“Freedom of Movement” is the latest edition of the Stedelijk Museum Amsterdam’s Municipal Art Acquisitions, a biannual exhibition that features recent work from artists living in the Netherlands. The Municipal Art Acquisitions always focuses on a different discipline, and this year’s version brings together artists who work within the field of time-based media, which includes film and video work, internet art, performance, choreography, sound art, and workshops.

“Freedom of movement” is a phrase that describes the right of a person to travel within a country, or to go abroad, whether as a refugee, immigrant, or vacationer. It is commonly used in a legal context to describe human and mobility rights. While the phrase often refers to physical movement, it can also be considered metaphorically in terms of social mobility. The privilege of being able to move freely in society is influenced by factors such as race, gender identity, ability, and sexuality. While privilege is often discussed in terms of lack, it is equally—if not especially—important to consider how privilege shapes power structures.

The twenty artists participating in the exhibition Freedom of Movement: Municipal Art Acquisitions 2018 take varying approaches to this theme. While several focus on how the act of crossing a border has changed due to advancements in technology, others look at the daily lives of immigrants and how the body itself can limit mobility. Other works consider the legacies of migration, genocide, and statelessness, and the cultural biases embedded in disciplines such as mathematics. Artists also examine the creation and expression of cultural identity through objects, folk songs, and language. All of the participants in this exhibition ask viewers to reconsider their assumptions about civic engagement and responsibility, and to think about how we understand our neighbors, our environment, our world, and ourselves.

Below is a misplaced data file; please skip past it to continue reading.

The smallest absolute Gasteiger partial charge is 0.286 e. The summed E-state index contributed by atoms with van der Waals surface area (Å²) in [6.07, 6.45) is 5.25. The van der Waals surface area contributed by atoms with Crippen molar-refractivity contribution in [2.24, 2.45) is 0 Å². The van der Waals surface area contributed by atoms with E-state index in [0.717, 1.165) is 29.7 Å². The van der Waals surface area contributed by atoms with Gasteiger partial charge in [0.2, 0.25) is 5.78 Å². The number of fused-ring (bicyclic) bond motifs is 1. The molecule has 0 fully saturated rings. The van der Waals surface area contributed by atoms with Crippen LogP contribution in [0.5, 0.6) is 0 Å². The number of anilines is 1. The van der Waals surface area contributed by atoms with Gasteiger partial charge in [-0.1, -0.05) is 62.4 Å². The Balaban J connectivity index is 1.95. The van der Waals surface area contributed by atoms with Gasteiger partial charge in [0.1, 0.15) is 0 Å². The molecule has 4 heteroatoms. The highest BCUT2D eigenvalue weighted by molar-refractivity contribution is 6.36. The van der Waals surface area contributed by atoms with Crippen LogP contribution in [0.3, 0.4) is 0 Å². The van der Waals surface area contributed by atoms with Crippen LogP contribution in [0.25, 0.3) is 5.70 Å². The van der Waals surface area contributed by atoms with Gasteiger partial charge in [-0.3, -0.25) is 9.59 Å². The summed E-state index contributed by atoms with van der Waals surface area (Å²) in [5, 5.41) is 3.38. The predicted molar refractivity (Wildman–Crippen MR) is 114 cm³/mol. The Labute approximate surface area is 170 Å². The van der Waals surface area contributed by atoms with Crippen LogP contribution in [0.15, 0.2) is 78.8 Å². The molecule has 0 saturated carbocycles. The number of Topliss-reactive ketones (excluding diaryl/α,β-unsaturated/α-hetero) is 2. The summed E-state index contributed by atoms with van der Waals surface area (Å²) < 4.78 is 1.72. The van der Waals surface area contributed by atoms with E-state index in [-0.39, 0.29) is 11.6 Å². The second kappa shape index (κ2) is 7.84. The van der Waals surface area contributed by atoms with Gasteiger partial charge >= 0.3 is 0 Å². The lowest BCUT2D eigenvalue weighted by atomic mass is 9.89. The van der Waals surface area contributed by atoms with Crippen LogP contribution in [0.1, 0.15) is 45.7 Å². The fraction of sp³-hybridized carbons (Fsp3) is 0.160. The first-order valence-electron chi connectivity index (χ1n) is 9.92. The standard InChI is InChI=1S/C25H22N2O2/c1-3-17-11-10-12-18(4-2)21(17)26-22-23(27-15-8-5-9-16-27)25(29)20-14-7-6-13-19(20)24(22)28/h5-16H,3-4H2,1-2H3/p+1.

Artists in the Netherlands were invited to submit work to Freedom of Movement via an open call. Out of 399 submissions, the jury—which consisted of choreographer Ligia Lewis, curator and Shadow Channel director Juha van ’t Zelfde, artist Harm van den Dorpel and curator Susan Gibb, led by Karen Archey, curator of this show and of time-based media at the Stedelijk—selected twenty artists to be featured.